Andrew and John first followed Jesus when John the Baptist announced behold “the Lamb of God” (John 1:36). Andrew and John were the first followers. Soon Peter, Philip, and Nathanael (Bartholomew) joined them (John 1:40, 43, 45; Mark 3:16–18).
At 28 A.D., the disciples followed Jesus but not as full-time preachers (John 8:12; 10:4, 27; 12:26; 21:19, 20, 22; Matt. 4:19). They did not at this time permanently cease their daily occupations and become disciples in the full sense of the word.
Not until more than a year later, in the spring of a.d. 29, did they receive the call to permanent discipleship (Luke 5:1, 11). At this time, Jesus asked them to go into the sea and throw their nets for a catch. When they did, they caught a great number of fishes. Only then could it be said that the four partners “forsook all, and followed him” (Luke 5:11). At the moment of their greatest material success they left their work.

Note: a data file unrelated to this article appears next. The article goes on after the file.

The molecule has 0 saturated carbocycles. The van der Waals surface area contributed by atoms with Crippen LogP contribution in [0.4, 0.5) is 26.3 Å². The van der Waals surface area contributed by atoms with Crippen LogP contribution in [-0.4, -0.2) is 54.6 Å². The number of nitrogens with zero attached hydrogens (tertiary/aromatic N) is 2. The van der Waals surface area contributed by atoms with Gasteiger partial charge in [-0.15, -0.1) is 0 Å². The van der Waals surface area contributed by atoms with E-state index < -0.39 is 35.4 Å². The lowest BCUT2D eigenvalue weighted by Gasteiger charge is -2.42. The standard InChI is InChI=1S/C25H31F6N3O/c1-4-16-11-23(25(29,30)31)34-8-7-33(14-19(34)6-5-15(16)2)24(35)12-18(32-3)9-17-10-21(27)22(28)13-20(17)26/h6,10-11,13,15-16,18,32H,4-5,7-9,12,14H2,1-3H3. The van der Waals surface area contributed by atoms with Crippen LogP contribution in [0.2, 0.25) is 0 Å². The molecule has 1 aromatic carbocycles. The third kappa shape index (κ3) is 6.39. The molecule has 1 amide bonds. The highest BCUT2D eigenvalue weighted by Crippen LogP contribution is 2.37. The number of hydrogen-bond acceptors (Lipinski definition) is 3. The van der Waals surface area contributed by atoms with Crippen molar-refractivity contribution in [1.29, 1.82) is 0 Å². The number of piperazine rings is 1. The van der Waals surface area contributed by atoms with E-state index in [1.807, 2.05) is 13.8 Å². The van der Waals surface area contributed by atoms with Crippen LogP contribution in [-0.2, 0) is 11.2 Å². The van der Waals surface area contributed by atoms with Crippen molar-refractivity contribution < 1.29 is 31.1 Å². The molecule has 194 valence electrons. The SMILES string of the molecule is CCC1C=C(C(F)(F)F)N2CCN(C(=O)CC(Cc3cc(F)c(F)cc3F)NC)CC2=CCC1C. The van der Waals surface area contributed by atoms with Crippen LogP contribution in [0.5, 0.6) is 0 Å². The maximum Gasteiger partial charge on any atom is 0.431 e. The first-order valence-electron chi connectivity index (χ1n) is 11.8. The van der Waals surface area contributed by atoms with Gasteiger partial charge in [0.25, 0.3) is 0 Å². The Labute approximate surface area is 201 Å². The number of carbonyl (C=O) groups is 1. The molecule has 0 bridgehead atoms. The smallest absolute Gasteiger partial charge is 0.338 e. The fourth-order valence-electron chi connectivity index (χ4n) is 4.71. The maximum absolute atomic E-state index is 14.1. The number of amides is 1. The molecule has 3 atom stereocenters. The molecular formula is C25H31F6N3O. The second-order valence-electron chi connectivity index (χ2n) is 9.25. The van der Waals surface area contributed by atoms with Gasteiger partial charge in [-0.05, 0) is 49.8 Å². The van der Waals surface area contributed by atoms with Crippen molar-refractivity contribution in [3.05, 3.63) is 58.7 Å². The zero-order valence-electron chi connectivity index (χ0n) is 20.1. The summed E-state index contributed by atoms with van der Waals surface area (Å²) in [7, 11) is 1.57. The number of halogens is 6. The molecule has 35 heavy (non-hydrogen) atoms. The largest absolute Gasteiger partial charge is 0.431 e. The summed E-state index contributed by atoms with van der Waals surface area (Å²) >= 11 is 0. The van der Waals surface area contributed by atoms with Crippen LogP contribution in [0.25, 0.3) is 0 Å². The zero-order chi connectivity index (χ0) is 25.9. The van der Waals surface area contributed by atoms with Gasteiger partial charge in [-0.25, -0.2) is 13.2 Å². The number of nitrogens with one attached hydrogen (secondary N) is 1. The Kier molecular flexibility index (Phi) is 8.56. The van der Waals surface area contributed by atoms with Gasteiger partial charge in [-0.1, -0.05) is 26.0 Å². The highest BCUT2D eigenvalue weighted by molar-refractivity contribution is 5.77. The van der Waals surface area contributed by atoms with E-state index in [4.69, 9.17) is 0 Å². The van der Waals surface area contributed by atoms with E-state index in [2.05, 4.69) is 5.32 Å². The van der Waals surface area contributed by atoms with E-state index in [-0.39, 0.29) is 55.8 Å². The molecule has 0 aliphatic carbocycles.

In providing an abundance of fish, Jesus gave the proof of His power to provide for the needs of His followers, and in childlike faith, they believed and followed Him. Jesus told them, “From now on you will catch men” (John 5:10).
But the official appointment of the Twelve came even later, during the summer of the same year “Then He appointed twelve, that they might be with Him and that He might send them out to preach” (Mark 3:14).
The appointment of the Twelve is considered as the formal appointment of the kingdom of grace that Christ had come to set. The Sermon on the Mount, which followed directly, may be seen both as Christ’s opening speech as King of the kingdom of grace, and as the constitution of the spiritual kingdom.
Soon after the delivery of this sermon Christ, with the Twelve, set out on the Second Galilean Tour, on which, by teaching and example, He confirmed the nature of His spiritual kingdom and the benefits of its saving qualities to men.
In His service,